Jordan Vogt-Roberts’ King Kong film is set in the 1970s and stars Tom Hiddleston, Brie Larson, Samuel L Jackson and John C Reilly.
Mix King Kong with The Lost World, spike it with a bracing dash of Apocalypse Now and you’ve got Kong: Skull Island.
This highly entertaining return of one of the cinema’s most enduring giant beasts moves like crazy – and achieves an ideal balance between wild action, throwaway humour, genre refreshment and a nonchalant awareness of its own modest importance in the bigger scheme of things.
Leagues better than Peter Jackson’s bloated, three-hour Kong of 2005, this one looks poised for strong returns and potential sequels co-starring hinted-at monsters from movie lore.
It may have seemed like a stretch to entrust this giant project to a director whose career hitherto consisted of one small, kid-centric Sundance film, the 2013 The Kings of Summer. But it was Jordan Vogt-Roberts who had the crucial inspiration to set this Kong redo in 1973, specifically at the moment the United States pulled out of Vietnam, a decision that nourishes nearly every aspect of the film.
Certainly the spectre of Colonel Kurtz looms over the perilous journey undertaken by this tale’s small band of mostly military explorers into unknown tropical territory, but what awaits them is a whole lot bigger and scarier than Marlon Brando.
As the war ends, old-time secret op Bill Randa (Goodman) convinces the Nixon administration to back a small expedition to try to find and map the place “where God didn’t finish the creation, a place where myth and science meet”, as Randa alluringly puts it.
A crew is ferried by about a dozen choppers that penetrate the dense fog and rain to find what Skull Island has to offer. Among the key members are Samuel Jackson’s bitter Lt-Col Packard, who’s pissed that the US didn’t finish the job in Nam and brings with him his team of “Sky Devils” with quick trigger fingers: Hiddleston’s Captain Conrad, a sleek SAS black ops vet now at loose ends; Brie Larson as combat photographer Mason Weaver; and Corey Hawkins as a bookish biologist, all of whom have their own agendas to pursue in a land unknown to man.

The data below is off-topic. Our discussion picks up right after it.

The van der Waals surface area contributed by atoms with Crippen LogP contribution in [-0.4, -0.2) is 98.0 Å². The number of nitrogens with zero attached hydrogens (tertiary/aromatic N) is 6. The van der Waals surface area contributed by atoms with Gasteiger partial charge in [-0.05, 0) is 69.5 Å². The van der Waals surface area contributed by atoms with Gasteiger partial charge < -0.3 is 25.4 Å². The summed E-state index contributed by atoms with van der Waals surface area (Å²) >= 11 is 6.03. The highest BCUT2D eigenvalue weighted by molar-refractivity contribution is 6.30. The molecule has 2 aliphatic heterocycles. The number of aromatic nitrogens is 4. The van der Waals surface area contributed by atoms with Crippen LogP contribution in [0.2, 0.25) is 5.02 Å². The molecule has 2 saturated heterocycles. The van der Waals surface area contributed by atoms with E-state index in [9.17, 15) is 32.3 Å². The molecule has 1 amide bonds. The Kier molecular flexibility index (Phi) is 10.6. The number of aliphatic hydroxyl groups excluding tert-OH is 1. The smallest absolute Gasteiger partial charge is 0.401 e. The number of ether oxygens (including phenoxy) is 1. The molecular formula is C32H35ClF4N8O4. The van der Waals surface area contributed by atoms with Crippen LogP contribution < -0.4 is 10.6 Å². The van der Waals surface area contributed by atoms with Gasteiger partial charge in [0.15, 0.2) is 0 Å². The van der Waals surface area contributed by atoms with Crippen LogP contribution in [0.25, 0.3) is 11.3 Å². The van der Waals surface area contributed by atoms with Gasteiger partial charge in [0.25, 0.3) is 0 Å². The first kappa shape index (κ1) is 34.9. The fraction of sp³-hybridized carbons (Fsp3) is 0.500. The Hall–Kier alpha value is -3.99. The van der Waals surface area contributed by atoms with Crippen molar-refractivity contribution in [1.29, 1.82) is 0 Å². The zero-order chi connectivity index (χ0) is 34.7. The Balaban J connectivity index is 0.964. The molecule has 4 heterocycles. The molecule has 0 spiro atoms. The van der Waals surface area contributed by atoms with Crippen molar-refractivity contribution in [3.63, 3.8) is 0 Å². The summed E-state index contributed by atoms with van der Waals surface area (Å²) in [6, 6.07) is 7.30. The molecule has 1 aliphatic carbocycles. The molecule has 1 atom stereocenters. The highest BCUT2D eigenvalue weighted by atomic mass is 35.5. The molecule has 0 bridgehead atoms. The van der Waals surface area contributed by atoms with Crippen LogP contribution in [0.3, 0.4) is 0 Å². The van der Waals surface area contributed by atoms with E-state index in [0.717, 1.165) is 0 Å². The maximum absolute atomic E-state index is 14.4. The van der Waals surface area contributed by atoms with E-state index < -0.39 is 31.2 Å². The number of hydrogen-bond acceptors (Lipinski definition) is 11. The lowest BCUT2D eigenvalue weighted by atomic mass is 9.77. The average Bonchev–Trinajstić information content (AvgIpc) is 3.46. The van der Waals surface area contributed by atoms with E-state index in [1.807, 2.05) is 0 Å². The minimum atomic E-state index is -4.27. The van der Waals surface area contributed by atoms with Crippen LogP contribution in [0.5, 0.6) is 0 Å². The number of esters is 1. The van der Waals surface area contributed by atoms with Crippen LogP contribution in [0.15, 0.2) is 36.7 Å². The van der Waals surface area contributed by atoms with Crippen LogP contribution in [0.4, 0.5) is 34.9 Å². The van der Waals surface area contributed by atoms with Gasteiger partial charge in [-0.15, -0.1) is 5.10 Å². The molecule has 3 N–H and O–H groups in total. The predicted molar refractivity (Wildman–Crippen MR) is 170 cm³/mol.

Unknown, that is, except to one man, Hank Marlow (Reilly), a pilot who crashed there during World War II and has lived peaceably among a few silent natives ever since. Marlow has somehow survived through the years with his humour and good will intact, and Reilly’s warmly funny performance becomes the heart of the film.
In the end, though, it’s not the characters the audiences will have come to see, but the monsters, and the film doesn’t stint in supplying them. This Kong is far bigger than any before him, about 100 feet tall. Still, he faces fierce competition on the island from, among others, some toothsome lizards.
As before, Kong is portrayed as fearsome but also observant and sensitive. The filmmakers have engineered scenes of bestial combat that are not only credible but shot with unexpected, and often gruesomely funny, moves. The digital zoo is colourful, from a towering spider to a giant water buffalo and an all-embracing octopus, making it clear that Kong has his hands full of worthy opponents. No wonder the old guy seems world-weary. – Hollywood Reporter
DIRECTOR: Jordan Vogt-Roberts
CAST: Tom Hiddleston, Samuel L Jackson, John Goodman, Brie Larson, John C Reilly, Jing Tian, Toby Kebbell, John Ortiz, Corey Hawkins, Jason Mitchell, Shea Whigham, Thomas Mann
RUNNING TIME: 118 minutes
CLASSIFICATION: 13 V